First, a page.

Chalazion and styes are relatively common disorders of the eye lids. Both of these disorders are more or less “pimples” of the eye lid area. Both of these conditions occur when an eye lid gland becomes plugged up and sometimes infected.
In Greek, the word chalazion means a small lump. We normally have 30 to 40 small oil producing glands running vertically on our upper and lower eye lids. These glands are called Meibomian glands. They produce oil which is essential for a normal tear film. When one or more of these glands becomes plugged up the oil can not get out and one gets a lump usually located slightly distant from the eye lash border. In the acute phase, a chalazion can be quite painful. Even though a chalazion is an inflammatory condition, sometimes a secondary infection can ensue.
The typical treatment for this condition is hot compresses followed by topical antibiotics 3 to 4 times per day for about two weeks. 90% respond well to this conservative treatment. If a chalazion does not go away after one month, a minor surgical procedure can be performed to drain the chalazion and remove any lumpy scar tissue.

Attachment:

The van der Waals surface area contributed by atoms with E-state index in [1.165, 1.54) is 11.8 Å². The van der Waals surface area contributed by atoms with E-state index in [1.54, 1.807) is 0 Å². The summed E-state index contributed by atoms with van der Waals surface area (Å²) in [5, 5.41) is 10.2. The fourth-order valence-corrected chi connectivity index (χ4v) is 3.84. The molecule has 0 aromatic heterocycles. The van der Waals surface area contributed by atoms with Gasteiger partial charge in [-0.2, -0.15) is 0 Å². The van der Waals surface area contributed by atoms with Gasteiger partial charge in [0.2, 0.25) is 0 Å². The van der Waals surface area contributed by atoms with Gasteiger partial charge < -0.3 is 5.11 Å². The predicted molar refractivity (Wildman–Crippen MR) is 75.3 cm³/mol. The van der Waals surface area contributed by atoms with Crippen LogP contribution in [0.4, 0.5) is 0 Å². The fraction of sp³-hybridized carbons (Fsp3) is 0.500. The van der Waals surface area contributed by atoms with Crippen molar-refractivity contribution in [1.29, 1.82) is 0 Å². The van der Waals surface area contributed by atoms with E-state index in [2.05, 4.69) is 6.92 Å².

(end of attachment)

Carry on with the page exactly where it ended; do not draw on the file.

A stye is an infection in an eye lash hair follicle gland. It typically manifests itself with a small localized red painful lump at the eye lash border of the eye lid. Just like a chalazion, it is treated with hot compresses and topical antibiotics. The treatment is almost always very effective in making the stye go away.